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  • Question

  • A few weeks ago, I created a striped virtual disk using storage spaces on Win2K12R2 formatted in ReFS.  I copied a large amount of data to the disk with apparently no issues.  I am now finding problems and corrupted files in the new disk.  Files that apparently cannot be accessed or deleted from the ReFS disk.  "Error 0x80070143: A data integrity checksum error occurred.  Data in the file  stream is corrupt".  What gives?  This seems to be a pretty significant flaw.  I know that ReFS is supposed to have built in error detection and recovery hence the lack of chkdsk. Is there no way to scan the file system for errors and correct?  I can't even delete the bad file so obviously there is something wrong with the file system.  Any advice is appreciated.

    Joe

    Sunday, November 17, 2013 8:22 PM

Answers

  • A few weeks ago, I created a striped virtual disk using storage spaces on Win2K12R2 formatted in ReFS.  I copied a large amount of data to the disk with apparently no issues.  I am now finding problems and corrupted files in the new disk.  Files that apparently cannot be accessed or deleted from the ReFS disk.  "Error 0x80070143: A data integrity checksum error occurred.  Data in the file  stream is corrupt".  What gives?  This seems to be a pretty significant flaw.  I know that ReFS is supposed to have built in error detection and recovery hence the lack of chkdsk. Is there no way to scan the file system for errors and correct?  I can't even delete the bad file so obviously there is something wrong with the file system.  Any advice is appreciated.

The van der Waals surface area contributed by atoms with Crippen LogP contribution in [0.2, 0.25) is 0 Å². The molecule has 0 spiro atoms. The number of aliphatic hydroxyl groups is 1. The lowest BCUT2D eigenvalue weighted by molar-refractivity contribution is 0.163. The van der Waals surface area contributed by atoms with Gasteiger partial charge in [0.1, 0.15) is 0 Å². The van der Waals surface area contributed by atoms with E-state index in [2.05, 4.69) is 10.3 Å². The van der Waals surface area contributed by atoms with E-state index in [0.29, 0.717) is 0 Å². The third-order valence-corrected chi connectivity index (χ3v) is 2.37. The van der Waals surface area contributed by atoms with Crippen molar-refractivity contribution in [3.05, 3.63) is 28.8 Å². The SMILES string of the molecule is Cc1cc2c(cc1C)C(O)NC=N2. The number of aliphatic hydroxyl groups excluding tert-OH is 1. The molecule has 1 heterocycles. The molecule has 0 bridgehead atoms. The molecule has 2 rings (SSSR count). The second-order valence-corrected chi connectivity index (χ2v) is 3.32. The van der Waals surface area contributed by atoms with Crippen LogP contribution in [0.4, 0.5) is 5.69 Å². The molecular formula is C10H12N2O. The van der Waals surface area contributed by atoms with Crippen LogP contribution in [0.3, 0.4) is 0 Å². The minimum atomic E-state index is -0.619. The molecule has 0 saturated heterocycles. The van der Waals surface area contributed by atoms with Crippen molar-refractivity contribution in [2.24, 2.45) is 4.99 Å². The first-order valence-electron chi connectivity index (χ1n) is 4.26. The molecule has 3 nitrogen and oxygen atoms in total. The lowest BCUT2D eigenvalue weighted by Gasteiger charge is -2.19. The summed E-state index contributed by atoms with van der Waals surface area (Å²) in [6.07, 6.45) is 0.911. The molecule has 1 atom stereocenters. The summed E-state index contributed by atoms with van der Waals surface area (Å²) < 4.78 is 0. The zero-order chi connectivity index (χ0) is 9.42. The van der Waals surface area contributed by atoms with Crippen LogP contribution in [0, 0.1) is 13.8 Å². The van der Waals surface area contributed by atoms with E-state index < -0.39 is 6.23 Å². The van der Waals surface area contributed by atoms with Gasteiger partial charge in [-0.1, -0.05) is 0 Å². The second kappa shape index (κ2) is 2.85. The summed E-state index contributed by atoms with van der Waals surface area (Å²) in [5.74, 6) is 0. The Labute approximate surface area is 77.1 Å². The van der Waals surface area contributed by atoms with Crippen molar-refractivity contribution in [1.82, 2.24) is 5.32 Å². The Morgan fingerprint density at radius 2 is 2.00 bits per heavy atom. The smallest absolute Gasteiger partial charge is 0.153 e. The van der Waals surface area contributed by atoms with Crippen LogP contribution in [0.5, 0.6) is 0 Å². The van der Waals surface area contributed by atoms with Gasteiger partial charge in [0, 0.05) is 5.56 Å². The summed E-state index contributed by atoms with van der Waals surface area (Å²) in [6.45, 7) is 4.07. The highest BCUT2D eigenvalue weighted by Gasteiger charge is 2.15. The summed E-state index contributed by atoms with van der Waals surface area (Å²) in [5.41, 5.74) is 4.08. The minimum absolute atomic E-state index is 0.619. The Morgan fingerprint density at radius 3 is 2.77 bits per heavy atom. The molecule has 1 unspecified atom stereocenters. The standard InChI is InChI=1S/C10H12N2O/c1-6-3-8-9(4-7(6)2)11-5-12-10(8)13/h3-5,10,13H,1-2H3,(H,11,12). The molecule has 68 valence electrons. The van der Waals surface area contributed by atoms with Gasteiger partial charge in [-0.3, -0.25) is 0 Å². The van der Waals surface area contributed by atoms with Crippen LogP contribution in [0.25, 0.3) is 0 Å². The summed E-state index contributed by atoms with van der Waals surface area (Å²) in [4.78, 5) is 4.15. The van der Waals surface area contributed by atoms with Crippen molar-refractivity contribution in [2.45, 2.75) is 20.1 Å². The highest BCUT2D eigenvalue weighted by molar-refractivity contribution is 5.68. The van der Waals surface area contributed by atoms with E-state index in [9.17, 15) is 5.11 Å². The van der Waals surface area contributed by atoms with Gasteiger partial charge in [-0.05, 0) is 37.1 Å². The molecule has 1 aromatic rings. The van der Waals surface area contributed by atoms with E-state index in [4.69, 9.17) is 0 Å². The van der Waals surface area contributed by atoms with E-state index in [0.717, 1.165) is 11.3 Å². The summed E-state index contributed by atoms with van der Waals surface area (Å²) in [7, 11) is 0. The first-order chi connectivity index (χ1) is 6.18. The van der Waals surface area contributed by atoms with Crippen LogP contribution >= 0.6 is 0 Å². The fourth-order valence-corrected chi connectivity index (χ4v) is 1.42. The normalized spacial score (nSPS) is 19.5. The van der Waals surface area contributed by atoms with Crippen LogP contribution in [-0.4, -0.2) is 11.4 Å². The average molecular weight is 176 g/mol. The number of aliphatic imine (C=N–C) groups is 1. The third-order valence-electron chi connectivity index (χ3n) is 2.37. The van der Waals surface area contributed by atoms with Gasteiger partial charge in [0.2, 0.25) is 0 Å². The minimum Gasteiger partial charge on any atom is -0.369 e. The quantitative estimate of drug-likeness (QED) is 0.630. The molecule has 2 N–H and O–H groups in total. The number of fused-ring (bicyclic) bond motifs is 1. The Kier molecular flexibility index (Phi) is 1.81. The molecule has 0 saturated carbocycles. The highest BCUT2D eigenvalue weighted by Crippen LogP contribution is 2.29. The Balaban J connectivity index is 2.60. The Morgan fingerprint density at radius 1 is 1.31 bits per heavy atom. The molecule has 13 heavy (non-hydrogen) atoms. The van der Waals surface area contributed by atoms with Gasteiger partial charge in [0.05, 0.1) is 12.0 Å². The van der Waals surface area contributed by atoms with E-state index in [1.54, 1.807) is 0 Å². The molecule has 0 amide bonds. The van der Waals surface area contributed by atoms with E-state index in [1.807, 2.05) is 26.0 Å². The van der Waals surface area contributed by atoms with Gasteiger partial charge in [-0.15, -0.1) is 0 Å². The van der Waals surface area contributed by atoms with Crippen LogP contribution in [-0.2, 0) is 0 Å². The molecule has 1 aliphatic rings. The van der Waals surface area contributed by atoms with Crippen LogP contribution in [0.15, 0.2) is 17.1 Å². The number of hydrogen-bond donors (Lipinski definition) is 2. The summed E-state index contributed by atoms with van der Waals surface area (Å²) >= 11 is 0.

Joe

    ReFS will detect (that's what you see, based on a strong metadata and optional data checksums) and try to fix (with underlying supported mechanism - spaces with mirror or parity, NOT simple or striped) data errors. In your case you've allocated wrong container so ReFS can only report "data has issues". It's not a flaw by design, it's a flaw by implementation... Advice - recover from backup and don't use unprotected spaces. See: